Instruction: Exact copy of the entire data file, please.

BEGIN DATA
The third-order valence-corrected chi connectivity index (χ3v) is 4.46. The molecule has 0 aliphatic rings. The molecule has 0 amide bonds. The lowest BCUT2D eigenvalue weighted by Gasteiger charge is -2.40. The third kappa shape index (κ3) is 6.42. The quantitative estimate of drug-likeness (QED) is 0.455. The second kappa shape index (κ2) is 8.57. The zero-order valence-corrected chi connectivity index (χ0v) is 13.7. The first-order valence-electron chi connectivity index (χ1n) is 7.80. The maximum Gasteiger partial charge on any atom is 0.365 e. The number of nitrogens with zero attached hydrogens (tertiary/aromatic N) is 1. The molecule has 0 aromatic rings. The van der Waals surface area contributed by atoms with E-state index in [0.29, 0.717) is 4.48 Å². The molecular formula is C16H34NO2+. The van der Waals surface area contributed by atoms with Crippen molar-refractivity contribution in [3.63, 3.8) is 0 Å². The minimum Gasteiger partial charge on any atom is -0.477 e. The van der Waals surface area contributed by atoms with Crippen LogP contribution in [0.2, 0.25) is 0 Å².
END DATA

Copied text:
The third-order valence-corrected chi connectivity index (χ3v) is 4.46. The molecule has 0 aliphatic rings. The molecule has 0 amide bonds. The lowest BCUT2D eigenvalue weighted by Gasteiger charge is -2.40. The third kappa shape index (κ3) is 6.42. The quantitative estimate of drug-likeness (QED) is 0.455. The second kappa shape index (κ2) is 8.57. The zero-order valence-corrected chi connectivity index (χ0v) is 13.7. The first-order valence-electron chi connectivity index (χ1n) is 7.80. The maximum Gasteiger partial charge on any atom is 0.365 e. The number of nitrogens with zero attached hydrogens (tertiary/aromatic N) is 1. The molecule has 0 aromatic rings. The van der Waals surface area contributed by atoms with E-state index in [0.29, 0.717) is 4.48 Å². The molecular formula is C16H34NO2+. The van der Waals surface area contributed by atoms with Crippen molar-refractivity contribution in [3.63, 3.8) is 0 Å². The minimum Gasteiger partial charge on any atom is -0.477 e. The van der Waals surface area contributed by atoms with Crippen LogP contribution in [0.2, 0.25) is 0 Å².